WASHINGTON (AP) - The second-most senior Republican in the House of Representatives said he "meant no disrespect" in referring to Hispanic migrant workers as "wetbacks."
The 79-year-old Rep. Don Young, who represents the entire state of Alaska, issued a statement late Thursday seeking to explain his remark after using the derogatory term to describe the workers on his father's farm in central California, where he grew up.
"Wetbacks" often refers to Mexican migrant workers who entered the country illegally, and Young's use of the word will not sit well with Republican Party efforts to temper its hardline positions on illegal immigrants as it attempts to improve its standing with Hispanic voters and current efforts in Washington to reform the immigration system.
Hispanic voters overwhelmingly supported President Barack Obama, a Democrat, in last November's election.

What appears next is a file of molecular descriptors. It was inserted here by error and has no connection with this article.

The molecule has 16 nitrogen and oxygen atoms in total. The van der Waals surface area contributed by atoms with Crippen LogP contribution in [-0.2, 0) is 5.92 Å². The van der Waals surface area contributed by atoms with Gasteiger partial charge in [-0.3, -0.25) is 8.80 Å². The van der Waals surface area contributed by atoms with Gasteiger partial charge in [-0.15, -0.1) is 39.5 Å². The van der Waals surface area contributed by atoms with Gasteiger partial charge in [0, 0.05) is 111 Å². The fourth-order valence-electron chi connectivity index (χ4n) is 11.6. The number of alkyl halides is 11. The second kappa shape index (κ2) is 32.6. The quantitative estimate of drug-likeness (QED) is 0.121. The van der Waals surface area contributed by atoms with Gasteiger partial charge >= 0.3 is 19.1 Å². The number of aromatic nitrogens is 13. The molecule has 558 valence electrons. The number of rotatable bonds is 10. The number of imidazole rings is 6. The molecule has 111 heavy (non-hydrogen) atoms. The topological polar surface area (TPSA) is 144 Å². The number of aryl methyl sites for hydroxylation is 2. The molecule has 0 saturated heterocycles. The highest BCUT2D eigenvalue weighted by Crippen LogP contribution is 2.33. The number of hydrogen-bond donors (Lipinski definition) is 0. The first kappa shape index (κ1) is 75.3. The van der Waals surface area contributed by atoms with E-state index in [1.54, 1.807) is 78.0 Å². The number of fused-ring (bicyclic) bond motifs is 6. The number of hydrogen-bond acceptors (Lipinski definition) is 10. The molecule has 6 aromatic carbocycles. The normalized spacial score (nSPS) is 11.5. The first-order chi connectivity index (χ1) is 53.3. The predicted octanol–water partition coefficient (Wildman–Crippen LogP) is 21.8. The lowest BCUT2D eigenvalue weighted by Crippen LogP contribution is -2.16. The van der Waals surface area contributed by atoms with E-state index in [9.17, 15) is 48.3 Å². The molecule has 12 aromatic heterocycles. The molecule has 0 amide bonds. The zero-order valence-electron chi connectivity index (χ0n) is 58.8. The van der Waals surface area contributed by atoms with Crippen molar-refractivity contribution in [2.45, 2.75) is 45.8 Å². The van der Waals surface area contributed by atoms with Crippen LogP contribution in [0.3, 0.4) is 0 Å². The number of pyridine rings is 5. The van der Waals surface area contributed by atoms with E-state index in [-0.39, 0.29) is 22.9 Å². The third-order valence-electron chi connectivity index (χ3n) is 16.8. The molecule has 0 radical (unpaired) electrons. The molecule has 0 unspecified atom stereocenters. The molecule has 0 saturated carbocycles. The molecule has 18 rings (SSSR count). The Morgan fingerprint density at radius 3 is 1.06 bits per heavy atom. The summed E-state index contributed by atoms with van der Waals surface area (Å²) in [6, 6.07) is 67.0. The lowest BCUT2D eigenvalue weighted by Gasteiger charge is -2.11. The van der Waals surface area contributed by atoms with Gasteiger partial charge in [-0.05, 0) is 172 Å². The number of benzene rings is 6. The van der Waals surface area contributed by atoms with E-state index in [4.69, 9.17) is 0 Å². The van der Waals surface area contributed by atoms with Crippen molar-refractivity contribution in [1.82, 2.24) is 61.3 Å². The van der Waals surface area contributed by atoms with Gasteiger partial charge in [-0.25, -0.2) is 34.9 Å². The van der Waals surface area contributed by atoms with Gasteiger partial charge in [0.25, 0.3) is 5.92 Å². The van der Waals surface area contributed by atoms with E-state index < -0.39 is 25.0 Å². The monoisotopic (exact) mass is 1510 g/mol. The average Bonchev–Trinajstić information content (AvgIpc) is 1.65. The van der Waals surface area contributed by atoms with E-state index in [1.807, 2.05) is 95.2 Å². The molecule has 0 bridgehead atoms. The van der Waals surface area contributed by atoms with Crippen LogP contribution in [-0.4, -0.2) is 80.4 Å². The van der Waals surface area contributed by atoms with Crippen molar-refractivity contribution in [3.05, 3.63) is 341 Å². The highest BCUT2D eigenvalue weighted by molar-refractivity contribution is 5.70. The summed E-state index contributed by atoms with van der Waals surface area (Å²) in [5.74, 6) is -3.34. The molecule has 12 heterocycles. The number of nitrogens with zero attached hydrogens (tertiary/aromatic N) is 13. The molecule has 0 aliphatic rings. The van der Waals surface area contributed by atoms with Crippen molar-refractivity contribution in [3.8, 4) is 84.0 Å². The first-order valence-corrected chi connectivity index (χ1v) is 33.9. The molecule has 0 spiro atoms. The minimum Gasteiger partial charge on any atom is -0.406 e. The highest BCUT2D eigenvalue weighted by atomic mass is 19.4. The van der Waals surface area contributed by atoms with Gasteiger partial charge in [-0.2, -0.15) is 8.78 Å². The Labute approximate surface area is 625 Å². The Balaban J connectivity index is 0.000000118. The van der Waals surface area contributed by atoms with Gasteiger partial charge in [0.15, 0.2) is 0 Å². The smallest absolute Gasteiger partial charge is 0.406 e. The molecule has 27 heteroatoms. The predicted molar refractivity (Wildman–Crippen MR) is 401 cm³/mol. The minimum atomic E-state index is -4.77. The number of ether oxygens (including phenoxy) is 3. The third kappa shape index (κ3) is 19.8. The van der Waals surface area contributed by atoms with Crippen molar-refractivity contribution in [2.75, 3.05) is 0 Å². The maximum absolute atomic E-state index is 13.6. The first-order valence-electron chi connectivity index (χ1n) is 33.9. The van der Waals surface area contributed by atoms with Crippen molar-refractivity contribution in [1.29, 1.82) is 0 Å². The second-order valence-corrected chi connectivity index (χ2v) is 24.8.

The Republican leader of the House, Speaker John Boehner, said Young's remarks were "offensive and beneath the dignity of the office he holds." Boehner said he did not care why Young said it; "there's no excuse and it warrants an immediate apology."
Young, discussing the labor market during an interview with an Alaskan radio station, said that on his father's farm, "we used to have 50-60 wetbacks to pick tomatoes." He said, "It takes two people to pick the same tomatoes now. It's all done by machine."
In his statement, Young said the derogatory term was commonly used when he was growing up. "I know that this term is not used in the same way nowadays," he said and noted he had discussed in the interview the compassion he had for these workers.
Since entering Congress more than 40 years ago, Young has been known for his hot temper, salty language, and independent streak.
Copyright 2013 The Associated Press.